This time it’s some of the most respected minds in the world propagating theories of a “new era” for risk assets. Jeremy Grantham recently wrote a piece arguing that both equity valuations and profit margins have possibly reached a new, higher plateau:
Jeremy Grantham on why stock prices can remain high..
So, to summarize, stock prices are held up by abnormal profit margins, which in turn are produced mainly by lower real rates, the benefits of which are not competed away because of increased monopoly power, etc. What, we might ask, will it take to break this chain? Any answer, I think, must start with an increase in real rates . Last fall, a hundred other commentators and I offered many reasons for the lower rates. The problem for explaining or predicting future higher rates is that all the influences on rates seem long term or even very long term. One of the most plausible reasons, for example, is the aging of the populations of the developed world and China, which produces more desperate 50-yearolds saving for retirement and fewer 30-year-olds spending everything they earn or can borrow. This results, on the margin, in a lowered demand for capital and hence lower real rates. We can probably agree that this reason will take a few decades to fade away, not the usual seven-year average regression period for financial ratios.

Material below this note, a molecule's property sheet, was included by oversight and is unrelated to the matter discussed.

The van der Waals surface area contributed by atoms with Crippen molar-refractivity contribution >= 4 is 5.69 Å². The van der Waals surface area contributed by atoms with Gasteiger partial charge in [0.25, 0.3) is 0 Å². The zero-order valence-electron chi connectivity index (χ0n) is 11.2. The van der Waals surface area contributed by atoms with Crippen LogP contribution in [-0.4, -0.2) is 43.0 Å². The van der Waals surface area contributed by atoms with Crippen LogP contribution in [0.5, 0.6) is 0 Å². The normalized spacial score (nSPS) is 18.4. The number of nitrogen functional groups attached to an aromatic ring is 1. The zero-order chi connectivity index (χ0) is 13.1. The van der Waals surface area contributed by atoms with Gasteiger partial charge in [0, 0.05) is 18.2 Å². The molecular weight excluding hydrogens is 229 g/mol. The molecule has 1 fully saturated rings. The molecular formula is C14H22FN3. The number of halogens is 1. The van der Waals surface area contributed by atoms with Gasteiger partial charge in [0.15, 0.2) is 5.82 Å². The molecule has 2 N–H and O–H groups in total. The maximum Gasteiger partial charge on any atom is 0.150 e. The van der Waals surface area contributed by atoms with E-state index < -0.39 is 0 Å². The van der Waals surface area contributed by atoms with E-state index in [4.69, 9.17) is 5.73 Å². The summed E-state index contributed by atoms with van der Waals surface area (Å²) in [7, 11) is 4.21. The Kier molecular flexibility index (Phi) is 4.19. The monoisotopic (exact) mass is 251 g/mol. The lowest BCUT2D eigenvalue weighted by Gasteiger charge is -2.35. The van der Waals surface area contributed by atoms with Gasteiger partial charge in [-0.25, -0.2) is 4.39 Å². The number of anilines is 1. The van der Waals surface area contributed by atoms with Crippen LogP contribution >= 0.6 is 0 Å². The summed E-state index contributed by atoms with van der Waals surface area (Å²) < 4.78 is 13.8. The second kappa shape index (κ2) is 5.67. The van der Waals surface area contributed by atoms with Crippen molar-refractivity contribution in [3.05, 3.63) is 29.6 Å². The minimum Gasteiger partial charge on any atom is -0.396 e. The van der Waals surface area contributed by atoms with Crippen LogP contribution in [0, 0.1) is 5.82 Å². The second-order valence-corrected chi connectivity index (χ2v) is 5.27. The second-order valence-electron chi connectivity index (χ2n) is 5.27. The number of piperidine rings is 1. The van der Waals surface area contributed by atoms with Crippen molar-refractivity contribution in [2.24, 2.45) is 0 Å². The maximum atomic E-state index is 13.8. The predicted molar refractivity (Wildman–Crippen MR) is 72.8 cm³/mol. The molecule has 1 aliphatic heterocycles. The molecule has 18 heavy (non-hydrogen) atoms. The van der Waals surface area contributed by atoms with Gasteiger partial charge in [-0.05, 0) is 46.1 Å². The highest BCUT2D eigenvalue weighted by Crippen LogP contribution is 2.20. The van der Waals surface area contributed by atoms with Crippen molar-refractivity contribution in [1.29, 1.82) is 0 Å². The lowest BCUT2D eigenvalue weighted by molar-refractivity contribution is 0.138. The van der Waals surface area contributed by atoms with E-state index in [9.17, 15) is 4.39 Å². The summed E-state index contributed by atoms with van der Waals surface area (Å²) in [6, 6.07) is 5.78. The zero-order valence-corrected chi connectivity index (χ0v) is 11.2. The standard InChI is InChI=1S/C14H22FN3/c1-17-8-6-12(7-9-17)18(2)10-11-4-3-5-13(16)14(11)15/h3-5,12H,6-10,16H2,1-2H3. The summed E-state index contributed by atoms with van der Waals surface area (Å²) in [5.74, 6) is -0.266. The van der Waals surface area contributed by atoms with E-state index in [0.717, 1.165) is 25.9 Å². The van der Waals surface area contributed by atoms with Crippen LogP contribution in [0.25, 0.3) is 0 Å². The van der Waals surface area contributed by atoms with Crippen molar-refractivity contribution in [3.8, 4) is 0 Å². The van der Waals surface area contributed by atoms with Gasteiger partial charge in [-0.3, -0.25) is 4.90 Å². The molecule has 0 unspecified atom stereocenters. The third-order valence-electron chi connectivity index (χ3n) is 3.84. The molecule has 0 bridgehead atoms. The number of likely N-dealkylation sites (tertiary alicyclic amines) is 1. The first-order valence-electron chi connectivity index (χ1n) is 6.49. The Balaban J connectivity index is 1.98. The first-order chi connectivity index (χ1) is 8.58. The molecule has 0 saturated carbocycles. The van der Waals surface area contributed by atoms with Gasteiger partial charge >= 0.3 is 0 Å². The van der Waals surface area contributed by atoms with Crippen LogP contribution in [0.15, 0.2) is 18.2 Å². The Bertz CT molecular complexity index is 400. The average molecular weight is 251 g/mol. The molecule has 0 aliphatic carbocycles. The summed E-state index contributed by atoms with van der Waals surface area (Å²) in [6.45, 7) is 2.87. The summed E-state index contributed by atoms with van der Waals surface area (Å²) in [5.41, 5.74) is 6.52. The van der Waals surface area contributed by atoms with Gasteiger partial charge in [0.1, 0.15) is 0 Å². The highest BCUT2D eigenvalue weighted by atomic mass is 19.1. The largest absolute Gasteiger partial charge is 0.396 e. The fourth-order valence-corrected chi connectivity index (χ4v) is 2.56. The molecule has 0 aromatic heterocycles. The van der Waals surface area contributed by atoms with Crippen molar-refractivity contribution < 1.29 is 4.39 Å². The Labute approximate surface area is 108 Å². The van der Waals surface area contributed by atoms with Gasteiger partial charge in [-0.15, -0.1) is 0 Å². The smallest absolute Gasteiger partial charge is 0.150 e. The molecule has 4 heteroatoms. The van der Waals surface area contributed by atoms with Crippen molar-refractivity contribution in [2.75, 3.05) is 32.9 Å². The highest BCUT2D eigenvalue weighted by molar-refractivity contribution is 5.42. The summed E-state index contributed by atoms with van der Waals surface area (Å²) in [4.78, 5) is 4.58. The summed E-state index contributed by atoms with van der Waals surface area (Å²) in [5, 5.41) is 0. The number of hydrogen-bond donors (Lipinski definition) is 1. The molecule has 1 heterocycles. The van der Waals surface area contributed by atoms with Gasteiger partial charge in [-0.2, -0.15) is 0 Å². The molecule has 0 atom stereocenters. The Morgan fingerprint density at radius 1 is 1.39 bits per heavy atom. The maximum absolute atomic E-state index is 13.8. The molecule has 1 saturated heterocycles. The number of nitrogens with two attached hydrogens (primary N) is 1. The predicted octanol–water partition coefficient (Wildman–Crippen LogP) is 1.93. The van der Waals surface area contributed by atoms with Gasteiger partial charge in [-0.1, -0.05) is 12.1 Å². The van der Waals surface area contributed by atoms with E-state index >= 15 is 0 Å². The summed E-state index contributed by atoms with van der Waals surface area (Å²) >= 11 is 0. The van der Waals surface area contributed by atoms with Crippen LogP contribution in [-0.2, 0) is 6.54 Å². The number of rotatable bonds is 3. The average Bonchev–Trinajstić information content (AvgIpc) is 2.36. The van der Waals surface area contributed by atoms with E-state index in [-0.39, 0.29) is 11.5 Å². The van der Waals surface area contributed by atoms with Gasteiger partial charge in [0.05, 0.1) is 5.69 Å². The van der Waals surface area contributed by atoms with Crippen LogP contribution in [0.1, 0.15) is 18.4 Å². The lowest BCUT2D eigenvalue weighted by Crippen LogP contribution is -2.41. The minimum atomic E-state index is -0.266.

Any effect of lower population growth rates is likely to take even longer. No one seems sure what is causing lower productivity growth or what role it has in lower rates, but it would take some very unexpected good fortune to have productivity accelerate enough to drive rates upward in the near term. Income inequality that may be helping to keep growth and rates lower will, unfortunately, in my opinion, also take decades to move materially unless we have a very unexpected near revolution in politics.